Few Old Testament stories are better known than the story of David and Goliath, wherein a shepherd boy defeated a mighty warrior of the Philistines. But as we see in today’s passage, David won the victory not because of his own strength or skill but because of the presence of the Lord with him.
One of the most important things to note in this story is the contrast between King Saul and David. Remember that the king of Israel was supposed to be a model of faith for the people (Deut. 17:14–20). However, in the encounter with Goliath, Saul proved to be anything but a model of trust in the Lord. No less than the other Israelites, Saul feared Goliath (1 Sam. 17:11). Yet, Saul should have known that it was God’s will to deliver the Israelites from the hand of the Philistines (10:1), so his refusal to act accordingly and fight Goliath himself betrayed his own lack of confidence in the Lord.
David, on the other hand, acted more kingly than the king of Israel. Modeling trust in the Lord, David believed God would deliver him (17:37). In opposing Goliath, David effectively led Israel into battle, which was the king’s job. Moreover, the honor of God’s name was at stake—Goliath had cursed David and David’s Lord (v. 43). When Saul thought preserving his own life was better than confronting the dishonoring of the one true God, David preferred to risk his life lest the sacrilege continue. Saul was a man experienced in battle who would have looked intimidating in his armor. David was but a youth, confronting the giant not with the armor of battle but with a sling and five smooth stones (vv. 38–40). In all this, we see a fulfillment of God’s declaration that in choosing David, our Lord looked at his heart (16:7). David was impressive not because of his stature or weaponry but because he relied on God to rescue him and the rest of Israel.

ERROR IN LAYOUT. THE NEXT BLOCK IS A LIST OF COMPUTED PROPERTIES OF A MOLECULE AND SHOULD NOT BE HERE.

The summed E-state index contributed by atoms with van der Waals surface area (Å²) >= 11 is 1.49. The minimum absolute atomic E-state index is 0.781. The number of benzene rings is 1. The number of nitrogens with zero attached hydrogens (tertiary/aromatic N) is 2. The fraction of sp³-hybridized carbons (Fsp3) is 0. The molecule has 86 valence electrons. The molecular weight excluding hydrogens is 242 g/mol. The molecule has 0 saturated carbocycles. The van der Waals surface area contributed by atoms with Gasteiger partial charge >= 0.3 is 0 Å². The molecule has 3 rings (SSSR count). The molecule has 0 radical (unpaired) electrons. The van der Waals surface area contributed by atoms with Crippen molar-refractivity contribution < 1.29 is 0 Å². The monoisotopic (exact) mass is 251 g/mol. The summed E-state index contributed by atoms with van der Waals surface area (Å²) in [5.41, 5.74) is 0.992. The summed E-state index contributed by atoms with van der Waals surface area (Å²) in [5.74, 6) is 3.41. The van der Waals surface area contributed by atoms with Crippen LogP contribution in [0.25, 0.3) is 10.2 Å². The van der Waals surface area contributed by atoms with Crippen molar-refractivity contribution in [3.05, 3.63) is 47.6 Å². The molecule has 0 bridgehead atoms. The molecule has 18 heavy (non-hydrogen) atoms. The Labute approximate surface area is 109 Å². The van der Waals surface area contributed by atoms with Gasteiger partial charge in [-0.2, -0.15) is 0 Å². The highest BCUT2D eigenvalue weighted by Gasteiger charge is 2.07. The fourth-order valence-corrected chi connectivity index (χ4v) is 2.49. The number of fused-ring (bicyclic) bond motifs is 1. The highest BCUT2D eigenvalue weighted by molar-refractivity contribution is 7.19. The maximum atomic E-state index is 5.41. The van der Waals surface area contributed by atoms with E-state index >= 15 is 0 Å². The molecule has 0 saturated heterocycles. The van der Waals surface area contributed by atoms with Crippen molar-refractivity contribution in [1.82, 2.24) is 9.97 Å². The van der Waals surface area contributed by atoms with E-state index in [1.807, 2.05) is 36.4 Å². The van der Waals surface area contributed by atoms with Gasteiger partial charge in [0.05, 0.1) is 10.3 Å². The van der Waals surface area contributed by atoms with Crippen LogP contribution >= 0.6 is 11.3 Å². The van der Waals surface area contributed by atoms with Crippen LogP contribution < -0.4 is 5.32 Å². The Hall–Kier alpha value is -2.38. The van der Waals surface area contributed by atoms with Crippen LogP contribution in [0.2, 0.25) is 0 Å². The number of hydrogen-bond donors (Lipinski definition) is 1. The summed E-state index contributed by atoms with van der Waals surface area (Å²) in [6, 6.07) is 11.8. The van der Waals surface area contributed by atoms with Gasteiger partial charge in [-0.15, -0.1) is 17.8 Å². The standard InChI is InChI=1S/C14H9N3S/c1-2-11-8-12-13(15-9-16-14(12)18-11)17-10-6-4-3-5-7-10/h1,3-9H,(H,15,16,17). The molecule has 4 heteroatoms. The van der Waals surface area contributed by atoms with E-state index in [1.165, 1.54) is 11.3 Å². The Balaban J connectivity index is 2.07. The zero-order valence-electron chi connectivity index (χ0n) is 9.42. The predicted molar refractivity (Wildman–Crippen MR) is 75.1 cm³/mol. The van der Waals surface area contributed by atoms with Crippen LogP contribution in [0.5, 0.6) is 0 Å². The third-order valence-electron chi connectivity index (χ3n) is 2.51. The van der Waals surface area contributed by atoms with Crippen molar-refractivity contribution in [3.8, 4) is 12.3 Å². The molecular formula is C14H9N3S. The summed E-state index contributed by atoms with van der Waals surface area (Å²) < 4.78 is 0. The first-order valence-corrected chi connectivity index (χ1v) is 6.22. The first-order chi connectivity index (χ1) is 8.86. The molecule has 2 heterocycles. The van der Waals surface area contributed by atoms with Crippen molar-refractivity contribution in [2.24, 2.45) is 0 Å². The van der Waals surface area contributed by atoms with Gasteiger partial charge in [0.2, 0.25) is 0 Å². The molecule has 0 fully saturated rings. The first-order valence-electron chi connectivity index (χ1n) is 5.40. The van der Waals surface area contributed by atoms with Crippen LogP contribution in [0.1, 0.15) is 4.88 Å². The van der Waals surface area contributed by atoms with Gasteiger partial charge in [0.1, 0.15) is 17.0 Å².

Goliath appeared intimidating, but David, the man after God’s own heart, knew appearances can be deceiving. Saul feared Goliath on account of the giant’s fierce outward appearance, yet David saw past this to who Goliath really was—an enemy of God and His people, and therefore surely on the losing side (17:41–47). And so, when David launched the stone from his sling (at a speed of up to 150 miles per hour), he knew that God would guide it to bring him victory in that battle (vv. 48–54). But Saul, still judging by appearances, could hardly believe that such a lad could have succeeded.